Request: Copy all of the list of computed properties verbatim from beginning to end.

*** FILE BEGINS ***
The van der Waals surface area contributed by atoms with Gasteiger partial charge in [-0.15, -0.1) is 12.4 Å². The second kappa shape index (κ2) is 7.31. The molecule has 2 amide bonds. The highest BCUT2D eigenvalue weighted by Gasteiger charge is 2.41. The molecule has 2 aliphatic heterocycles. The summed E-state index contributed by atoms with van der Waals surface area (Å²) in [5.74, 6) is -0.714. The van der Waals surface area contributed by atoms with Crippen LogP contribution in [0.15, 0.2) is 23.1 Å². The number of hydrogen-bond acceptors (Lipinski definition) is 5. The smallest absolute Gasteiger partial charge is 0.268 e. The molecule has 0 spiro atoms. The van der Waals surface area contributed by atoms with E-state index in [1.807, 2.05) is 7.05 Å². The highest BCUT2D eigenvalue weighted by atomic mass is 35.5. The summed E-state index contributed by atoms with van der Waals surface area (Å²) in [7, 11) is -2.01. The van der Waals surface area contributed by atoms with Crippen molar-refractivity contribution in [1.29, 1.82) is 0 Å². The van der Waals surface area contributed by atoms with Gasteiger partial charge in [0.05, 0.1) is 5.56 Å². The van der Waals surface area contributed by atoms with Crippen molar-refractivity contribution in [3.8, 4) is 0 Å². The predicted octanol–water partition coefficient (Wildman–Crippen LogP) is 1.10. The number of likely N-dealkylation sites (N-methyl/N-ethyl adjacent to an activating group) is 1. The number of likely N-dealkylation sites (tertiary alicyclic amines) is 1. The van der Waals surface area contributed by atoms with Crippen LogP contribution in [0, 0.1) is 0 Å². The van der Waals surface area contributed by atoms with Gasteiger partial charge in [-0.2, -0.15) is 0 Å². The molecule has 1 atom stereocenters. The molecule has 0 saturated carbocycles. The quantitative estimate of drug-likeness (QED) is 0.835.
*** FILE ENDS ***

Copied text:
The van der Waals surface area contributed by atoms with Gasteiger partial charge in [-0.15, -0.1) is 12.4 Å². The second kappa shape index (κ2) is 7.31. The molecule has 2 amide bonds. The highest BCUT2D eigenvalue weighted by Gasteiger charge is 2.41. The molecule has 2 aliphatic heterocycles. The summed E-state index contributed by atoms with van der Waals surface area (Å²) in [5.74, 6) is -0.714. The van der Waals surface area contributed by atoms with Crippen LogP contribution in [0.15, 0.2) is 23.1 Å². The number of hydrogen-bond acceptors (Lipinski definition) is 5. The smallest absolute Gasteiger partial charge is 0.268 e. The molecule has 0 spiro atoms. The van der Waals surface area contributed by atoms with E-state index in [1.807, 2.05) is 7.05 Å². The highest BCUT2D eigenvalue weighted by atomic mass is 35.5. The summed E-state index contributed by atoms with van der Waals surface area (Å²) in [7, 11) is -2.01. The van der Waals surface area contributed by atoms with Crippen molar-refractivity contribution in [1.29, 1.82) is 0 Å². The van der Waals surface area contributed by atoms with Gasteiger partial charge in [0.05, 0.1) is 5.56 Å². The van der Waals surface area contributed by atoms with Crippen molar-refractivity contribution in [3.8, 4) is 0 Å². The predicted octanol–water partition coefficient (Wildman–Crippen LogP) is 1.10. The number of likely N-dealkylation sites (N-methyl/N-ethyl adjacent to an activating group) is 1. The number of likely N-dealkylation sites (tertiary alicyclic amines) is 1. The van der Waals surface area contributed by atoms with Crippen LogP contribution in [0, 0.1) is 0 Å². The van der Waals surface area contributed by atoms with Gasteiger partial charge in [-0.2, -0.15) is 0 Å². The molecule has 1 atom stereocenters. The molecule has 0 saturated carbocycles. The quantitative estimate of drug-likeness (QED) is 0.835.